At a glance
- When colleagues get to know each other on a deeper, personal level outside of the workplace, the result is often a rise in productivity and morale.
- However, most people look askance at team building activities, perceiving them as contrived, cringe-worthy and a waste of time and money.
- Team building activities can still work well if they are well thought out, but it is important that focus is given to creating an everyday working environment in which staff have fewer barriers to working productively and have chances to form better connections with their colleagues
By Jessica Mudditt
When it is done well, team building can have powerful benefits. A study by the University of Sydney has found that, when colleagues get to know each other on a personal level outside of the office, this boosts both productivity and morale.
The study’s author, Julien Pollack, associate professor with the School of Project Management, says, “The organisations that are preserving social capital within their companies are the ones that are finding ways for people to connect with each other as people, rather than just being task-related or project-focused.
“In a post-COVID-19 environment, there may be a lack of casual social interaction, and we need to think carefully about how we build social capital in the workforce. This is not just for our existing relationships, but also for new people coming into teams.”
Measurable impact on relationships
Participants in Pollack’s study undertook a self-disclosure relationship building exercise with one other person that lasted for just one hour, and then did follow-up surveys about the experience.
“The time commitment was small, but there was a measurable impact on the relationship they had with the other person for up to three months afterwards,” says Pollack.
The participants reported feeling more comfortable talking to each other and talking more often, with the most common change being from “not in the last month” to “once a week”.
Genuine team building activities have important benefits that are not limited to improving problematic relationships and breaking down silos, says Talan Miller, founder and managing director of Sabre Corporate Development.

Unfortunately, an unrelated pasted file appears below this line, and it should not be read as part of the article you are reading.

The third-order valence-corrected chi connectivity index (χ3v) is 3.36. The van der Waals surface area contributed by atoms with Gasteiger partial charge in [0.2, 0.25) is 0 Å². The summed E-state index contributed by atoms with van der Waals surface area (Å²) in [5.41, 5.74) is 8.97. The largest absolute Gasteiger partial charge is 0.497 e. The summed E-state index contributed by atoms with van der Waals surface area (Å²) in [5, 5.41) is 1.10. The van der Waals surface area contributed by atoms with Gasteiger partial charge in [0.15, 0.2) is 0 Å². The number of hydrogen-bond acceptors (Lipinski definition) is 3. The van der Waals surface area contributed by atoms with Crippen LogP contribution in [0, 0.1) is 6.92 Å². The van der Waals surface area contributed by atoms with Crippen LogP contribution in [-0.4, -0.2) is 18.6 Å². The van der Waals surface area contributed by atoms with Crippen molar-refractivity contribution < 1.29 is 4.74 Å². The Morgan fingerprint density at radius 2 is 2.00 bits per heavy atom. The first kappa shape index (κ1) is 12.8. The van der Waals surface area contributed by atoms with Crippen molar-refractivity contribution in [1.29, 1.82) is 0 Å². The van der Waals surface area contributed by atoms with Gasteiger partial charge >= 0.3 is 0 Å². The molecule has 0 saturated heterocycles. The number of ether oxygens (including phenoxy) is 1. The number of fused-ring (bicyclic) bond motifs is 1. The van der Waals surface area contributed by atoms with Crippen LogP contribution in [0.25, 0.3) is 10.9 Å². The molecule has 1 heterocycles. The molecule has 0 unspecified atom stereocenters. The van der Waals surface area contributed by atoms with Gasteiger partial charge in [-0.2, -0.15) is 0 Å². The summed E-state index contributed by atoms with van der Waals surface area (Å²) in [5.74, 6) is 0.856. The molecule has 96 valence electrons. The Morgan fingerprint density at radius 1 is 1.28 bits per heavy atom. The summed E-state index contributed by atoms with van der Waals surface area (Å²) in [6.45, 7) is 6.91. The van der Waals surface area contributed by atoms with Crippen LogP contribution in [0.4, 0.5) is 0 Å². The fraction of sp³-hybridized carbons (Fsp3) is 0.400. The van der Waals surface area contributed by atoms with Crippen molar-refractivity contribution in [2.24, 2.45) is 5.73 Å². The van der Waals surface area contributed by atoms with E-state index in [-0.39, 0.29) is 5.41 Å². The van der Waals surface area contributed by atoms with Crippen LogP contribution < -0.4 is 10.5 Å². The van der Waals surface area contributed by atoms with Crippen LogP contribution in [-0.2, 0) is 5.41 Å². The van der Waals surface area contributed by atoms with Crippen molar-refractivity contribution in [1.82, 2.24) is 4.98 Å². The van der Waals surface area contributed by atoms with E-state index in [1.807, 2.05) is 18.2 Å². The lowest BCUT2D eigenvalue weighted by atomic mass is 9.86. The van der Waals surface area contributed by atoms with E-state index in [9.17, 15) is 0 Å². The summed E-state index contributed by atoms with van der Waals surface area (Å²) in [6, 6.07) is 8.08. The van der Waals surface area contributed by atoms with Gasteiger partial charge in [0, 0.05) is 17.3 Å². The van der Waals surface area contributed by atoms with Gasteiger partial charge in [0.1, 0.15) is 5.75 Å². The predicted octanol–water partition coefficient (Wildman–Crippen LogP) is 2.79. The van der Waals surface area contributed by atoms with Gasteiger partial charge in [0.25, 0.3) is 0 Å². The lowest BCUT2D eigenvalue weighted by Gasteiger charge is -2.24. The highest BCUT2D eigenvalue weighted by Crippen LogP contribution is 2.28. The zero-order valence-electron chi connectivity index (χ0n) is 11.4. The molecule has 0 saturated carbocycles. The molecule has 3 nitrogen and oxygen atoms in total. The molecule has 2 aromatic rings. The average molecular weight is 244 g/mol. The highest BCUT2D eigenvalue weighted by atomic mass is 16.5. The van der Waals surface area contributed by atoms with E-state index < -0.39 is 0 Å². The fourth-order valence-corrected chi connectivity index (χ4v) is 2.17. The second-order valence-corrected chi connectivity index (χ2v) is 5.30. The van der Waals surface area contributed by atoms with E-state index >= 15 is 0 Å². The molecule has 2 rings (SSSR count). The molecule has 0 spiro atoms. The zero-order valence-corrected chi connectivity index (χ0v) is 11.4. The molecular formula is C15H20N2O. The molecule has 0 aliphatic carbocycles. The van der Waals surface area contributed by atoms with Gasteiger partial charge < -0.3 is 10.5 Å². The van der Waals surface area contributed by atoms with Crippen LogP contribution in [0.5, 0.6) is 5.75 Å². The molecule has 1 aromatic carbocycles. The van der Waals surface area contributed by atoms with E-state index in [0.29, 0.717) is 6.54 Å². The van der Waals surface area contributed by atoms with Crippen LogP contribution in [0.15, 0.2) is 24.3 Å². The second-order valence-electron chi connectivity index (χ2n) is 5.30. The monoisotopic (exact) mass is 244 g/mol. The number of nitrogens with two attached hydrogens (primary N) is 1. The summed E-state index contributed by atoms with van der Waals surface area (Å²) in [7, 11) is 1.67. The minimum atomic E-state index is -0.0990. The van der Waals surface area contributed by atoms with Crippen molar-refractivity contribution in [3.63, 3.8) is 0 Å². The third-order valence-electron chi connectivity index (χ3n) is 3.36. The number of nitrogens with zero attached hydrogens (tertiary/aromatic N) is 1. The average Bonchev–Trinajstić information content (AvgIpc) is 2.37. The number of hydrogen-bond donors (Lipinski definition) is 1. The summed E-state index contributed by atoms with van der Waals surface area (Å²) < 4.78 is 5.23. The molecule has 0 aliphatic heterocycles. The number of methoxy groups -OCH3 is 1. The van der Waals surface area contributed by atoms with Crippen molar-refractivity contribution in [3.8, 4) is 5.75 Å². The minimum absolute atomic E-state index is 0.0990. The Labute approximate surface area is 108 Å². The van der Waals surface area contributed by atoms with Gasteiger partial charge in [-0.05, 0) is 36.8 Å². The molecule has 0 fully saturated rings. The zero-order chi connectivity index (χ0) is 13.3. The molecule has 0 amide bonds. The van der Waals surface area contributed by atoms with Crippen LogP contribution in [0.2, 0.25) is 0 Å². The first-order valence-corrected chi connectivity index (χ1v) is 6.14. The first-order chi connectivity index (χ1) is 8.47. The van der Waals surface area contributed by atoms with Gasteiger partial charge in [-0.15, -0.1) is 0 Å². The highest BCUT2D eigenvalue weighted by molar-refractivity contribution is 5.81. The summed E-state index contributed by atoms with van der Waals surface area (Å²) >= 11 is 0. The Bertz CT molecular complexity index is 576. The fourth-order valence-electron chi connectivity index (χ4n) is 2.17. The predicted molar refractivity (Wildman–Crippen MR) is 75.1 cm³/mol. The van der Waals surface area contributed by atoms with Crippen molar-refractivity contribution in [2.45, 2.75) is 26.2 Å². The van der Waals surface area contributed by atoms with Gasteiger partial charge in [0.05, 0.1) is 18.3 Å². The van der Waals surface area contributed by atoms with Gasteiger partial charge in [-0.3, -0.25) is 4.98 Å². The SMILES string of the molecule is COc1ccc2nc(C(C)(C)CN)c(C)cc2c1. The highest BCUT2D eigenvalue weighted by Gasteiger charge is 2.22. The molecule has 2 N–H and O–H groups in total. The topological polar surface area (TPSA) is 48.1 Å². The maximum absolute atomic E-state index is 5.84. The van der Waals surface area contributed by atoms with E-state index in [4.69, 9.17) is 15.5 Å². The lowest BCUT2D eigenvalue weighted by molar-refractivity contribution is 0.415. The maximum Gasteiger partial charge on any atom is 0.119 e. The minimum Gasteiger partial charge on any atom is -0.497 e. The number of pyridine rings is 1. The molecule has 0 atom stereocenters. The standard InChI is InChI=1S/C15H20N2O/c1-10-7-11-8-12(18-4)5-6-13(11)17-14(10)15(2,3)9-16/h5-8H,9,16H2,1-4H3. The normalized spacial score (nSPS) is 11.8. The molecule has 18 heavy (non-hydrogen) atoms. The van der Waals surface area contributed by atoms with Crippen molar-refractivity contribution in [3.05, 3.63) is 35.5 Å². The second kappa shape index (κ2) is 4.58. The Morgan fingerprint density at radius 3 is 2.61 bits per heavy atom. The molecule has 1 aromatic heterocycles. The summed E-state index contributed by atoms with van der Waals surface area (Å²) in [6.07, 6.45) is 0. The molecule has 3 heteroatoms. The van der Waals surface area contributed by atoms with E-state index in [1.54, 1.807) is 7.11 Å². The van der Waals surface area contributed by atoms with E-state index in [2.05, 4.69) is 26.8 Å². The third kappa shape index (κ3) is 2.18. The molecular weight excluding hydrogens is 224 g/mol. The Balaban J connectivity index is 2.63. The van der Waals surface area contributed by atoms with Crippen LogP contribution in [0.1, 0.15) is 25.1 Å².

“It equips people with the language and tools to take back to work to develop better working relationships, solve real-world problems and minimise the impact of individual weaknesses,” he says.
Why then do so many of us look askance at team building activities?
The University of Sydney study has confirmed what many of us may have already suspected – a significant number of employees regard team building exercises as the “bane of their workplace existence”.
“Many people do not want to be forced into having fun or making friends, especially not on top of their busy jobs or in stressful, dysfunctional environments, where team building is typically called for,” says Pollack.
Examples of cringe-worthy exercises being foisted on reluctant staff abound, from massage circles and “trust falls” to off-key karaoke performances or high-intensity rope courses.
Creating connections in other ways
Some employees resent their company’s team building efforts, considering it an intrusion. Many look at it as a waste of time and money, and coaching psychologist Amelia Twiss agrees. Ironically, she says, poorly executed team building can serve to demotivate some employees, particularly those who are more task-focused or introverted.